Neurofeedback in ADHD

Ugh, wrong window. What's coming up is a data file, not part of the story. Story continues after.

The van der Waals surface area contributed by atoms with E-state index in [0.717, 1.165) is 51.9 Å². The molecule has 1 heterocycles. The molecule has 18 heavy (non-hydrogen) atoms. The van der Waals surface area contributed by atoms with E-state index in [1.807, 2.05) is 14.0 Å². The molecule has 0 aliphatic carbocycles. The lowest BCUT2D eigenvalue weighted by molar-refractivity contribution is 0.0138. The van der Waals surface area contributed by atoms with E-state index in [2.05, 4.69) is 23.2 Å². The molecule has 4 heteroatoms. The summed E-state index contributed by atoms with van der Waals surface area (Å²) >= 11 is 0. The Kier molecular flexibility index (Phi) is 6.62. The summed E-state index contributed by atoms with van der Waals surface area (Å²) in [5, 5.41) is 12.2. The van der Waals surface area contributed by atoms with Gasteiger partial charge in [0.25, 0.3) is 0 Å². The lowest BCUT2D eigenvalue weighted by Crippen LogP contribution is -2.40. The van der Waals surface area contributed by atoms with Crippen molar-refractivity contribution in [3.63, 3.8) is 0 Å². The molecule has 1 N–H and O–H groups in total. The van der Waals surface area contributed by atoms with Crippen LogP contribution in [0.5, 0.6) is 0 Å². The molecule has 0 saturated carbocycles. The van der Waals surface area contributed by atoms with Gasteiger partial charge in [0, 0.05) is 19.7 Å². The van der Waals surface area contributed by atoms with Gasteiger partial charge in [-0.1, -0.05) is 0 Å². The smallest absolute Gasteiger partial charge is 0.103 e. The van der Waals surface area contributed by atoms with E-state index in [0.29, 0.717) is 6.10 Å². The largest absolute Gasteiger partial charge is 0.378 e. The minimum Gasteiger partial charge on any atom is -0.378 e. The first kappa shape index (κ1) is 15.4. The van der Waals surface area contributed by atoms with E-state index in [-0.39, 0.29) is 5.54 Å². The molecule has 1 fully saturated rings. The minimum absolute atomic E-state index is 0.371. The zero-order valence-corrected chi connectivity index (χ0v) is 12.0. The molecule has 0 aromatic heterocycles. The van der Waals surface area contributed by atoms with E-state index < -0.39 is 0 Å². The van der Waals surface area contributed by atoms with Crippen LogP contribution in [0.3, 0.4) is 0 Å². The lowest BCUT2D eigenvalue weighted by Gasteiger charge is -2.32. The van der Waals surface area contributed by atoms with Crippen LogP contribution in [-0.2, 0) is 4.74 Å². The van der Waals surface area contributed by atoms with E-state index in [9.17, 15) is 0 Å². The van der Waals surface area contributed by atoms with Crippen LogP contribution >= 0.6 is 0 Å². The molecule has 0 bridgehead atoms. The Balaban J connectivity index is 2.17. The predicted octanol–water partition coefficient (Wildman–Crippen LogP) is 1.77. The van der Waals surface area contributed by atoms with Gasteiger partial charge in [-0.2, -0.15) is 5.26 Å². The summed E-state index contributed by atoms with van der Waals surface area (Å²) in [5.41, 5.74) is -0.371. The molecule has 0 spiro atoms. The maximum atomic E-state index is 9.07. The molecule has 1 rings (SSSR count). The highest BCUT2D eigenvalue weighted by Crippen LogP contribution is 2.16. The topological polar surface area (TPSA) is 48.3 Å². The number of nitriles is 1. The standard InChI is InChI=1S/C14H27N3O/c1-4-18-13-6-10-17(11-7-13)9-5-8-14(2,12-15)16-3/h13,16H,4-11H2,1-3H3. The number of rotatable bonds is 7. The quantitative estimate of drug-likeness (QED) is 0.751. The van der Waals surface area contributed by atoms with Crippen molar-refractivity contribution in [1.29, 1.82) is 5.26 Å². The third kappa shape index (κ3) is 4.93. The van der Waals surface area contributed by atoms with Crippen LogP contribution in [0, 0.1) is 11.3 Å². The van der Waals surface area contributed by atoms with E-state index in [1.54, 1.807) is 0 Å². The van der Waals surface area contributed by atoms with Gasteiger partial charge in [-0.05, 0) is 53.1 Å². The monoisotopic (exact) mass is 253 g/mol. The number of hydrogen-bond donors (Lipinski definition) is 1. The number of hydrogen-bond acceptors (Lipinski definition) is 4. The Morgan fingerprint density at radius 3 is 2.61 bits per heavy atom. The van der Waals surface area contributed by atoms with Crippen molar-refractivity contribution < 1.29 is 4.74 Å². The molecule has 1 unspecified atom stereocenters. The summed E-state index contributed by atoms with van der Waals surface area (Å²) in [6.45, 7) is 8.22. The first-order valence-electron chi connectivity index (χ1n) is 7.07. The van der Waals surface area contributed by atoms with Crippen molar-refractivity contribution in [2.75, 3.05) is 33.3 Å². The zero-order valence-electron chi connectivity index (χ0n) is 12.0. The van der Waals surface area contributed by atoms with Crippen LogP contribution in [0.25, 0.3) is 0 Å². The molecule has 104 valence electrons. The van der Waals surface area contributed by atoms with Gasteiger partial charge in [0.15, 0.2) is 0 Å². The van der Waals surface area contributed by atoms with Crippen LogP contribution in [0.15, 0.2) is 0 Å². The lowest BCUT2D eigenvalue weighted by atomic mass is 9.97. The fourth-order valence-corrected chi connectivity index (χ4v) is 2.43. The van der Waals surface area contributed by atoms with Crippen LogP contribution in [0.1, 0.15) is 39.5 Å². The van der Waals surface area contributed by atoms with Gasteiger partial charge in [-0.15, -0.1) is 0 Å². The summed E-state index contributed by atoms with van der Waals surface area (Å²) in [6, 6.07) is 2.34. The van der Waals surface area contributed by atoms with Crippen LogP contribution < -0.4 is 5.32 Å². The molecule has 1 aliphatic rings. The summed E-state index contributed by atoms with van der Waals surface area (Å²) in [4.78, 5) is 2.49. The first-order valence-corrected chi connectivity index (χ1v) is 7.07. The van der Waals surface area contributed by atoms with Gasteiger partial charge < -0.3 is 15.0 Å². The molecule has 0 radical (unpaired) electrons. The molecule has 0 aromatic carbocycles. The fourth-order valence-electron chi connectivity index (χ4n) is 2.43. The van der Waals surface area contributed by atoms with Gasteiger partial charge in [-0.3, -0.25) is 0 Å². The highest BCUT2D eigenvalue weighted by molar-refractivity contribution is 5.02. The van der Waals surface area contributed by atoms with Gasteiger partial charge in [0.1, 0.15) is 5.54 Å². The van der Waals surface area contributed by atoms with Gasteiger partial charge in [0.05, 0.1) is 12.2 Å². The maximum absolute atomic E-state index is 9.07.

EEG-based neurofeedback is used as a treatment approach in attention-deficit / hyperactivity disorder (ADHD), a clinically and pathophysiologically heterogeneous child psychiatric disorder. There is increasing evidence for specific effects of neurofeedback when applying 'standard' protocols (slow cortical potentials, theta/beta, sensorimotor rhythm). Knowledge about underlying mechanisms and moderating variables is increasing. Nevertheless, further well-controlled and conducted trials are needed to answer open questions concerning optimisation and individualisation of neurofeedback. Further improvements may develop with new methods and technical developments (e.g., tomographic neurofeedback) and new concepts (integrated ADHD treatment). This Frontiers Research Topic comprising 14 articles intends to answer the following questions concerning neurofeedback in ADHD: • How efficacious is neurofeedback? • What is the rationale of applying a certain neurofeedback protocol in ADHD? • What are central mechanisms and which moderating variables may affect training and treatment outcome? • How to optimise treatment? What are new developments and which benefits may be expected? Aspects of learning theory are also stressed dissociating 'neurofeedback as a treatment' and 'neurofeedback as entertainment'. In the Editorial, this crucial aspect is compared to the way you read (and study) a scientific book versus reading a thriller for leisure. In this respect: Enjoy this Research Topic, study and apply it in practice, unless you read it for entertainment purposes!